A Maryland man is facing questions after he received at least $8,700 from sources linked to the Islamic State in Egypt. In addition to receiving the cash to help prepare and launch terrorist attacks on U.S. soil, the man also pledged his loyalty to ISIS online, according to the Department of Justice release from Monday.
Mohamed Elshinawy was taken into custody on Friday after a 5-month FBI investigation. Elshinawy, who lived in the Baltimore suburb of Edgewood, was originally from Egypt.
Elshinawy went to great efforts to conceal his activity from investigators, saying that a portion of the overseas cash came from his mother. His story only changed once it became apparent that the FBI was aware of it's true origin.
The 30-year-old is now alleging that he had no intention of committing terrorist activity and had in fact been misleading the militant group by skimming off their funds under false pretenses.
"When confronted by the FBI, he lied in order to conceal his support for ISIL and the steps he took to provide material support to the deadly foreign terrorist organization," Assistant Attorney General for National Security John P. Carlin said in the release.
The bust comes at a time of jangled nerves over increasing concerns that terrorists are setting their sites on U.S. targets. ISIS claimed responsibility for the Nov. 13 attacks in Paris, and the San Bernardino killers are believed to have pledged their allegiance to the group. Around the country, dozens of ISIS and would-be ISIS operatives have been apprehended, like three men in Brooklyn and one Sunday school teacher in rural Washington State. In some cases, the people had been radicalized with the help of ISIS' vast social media operation.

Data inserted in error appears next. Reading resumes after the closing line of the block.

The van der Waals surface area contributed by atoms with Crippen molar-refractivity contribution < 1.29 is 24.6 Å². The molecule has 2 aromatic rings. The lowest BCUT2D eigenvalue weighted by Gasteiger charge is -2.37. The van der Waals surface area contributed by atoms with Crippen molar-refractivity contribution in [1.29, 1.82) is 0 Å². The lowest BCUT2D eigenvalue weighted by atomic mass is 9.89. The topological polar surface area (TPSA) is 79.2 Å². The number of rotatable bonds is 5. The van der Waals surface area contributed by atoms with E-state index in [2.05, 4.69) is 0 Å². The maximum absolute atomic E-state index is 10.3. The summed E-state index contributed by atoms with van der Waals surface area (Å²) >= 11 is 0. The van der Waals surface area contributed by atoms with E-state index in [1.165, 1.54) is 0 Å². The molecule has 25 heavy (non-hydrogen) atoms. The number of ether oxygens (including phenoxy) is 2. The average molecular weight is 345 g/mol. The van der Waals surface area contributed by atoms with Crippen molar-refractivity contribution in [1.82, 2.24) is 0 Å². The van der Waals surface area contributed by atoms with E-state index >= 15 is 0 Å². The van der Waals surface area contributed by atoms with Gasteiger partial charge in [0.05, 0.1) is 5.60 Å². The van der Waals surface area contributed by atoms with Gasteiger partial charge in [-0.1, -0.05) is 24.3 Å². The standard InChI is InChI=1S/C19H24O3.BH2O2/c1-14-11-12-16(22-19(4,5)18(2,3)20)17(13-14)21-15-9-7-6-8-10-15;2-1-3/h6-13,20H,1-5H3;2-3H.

Such concerns about terrorism have reshaped the American landscape, with an increasing number of Muslims now reporting a growing sense of suspicion and Islamophobia. "I feel like the past two months have probably been the hardest of my life," Hebh Jamal a 15-year-old Muslim resident of the Bronx told the New York Times. The recent violence has also spurred dangerous words from Republican presidential frontrunner Donald Trump who has called for databases to track Muslims, citing Franklin Roosevelt's widely-denounced internment of Japanese-American citizens after Pearl Harbor. Trump has also called for a ban on all future travel by Muslims to the United States. Despite widespread condemnation for the ideas, polls have shown his popularity growing with each new controversy, posting numbers as high as 41%.
For Elshinawy, time will tell whether he was in fact an ISIS agent or a Bond-like double-crosser, but his story is just another reason to believe that the future fight against terrorism might not be on battlefields overseas, but in our own backyard.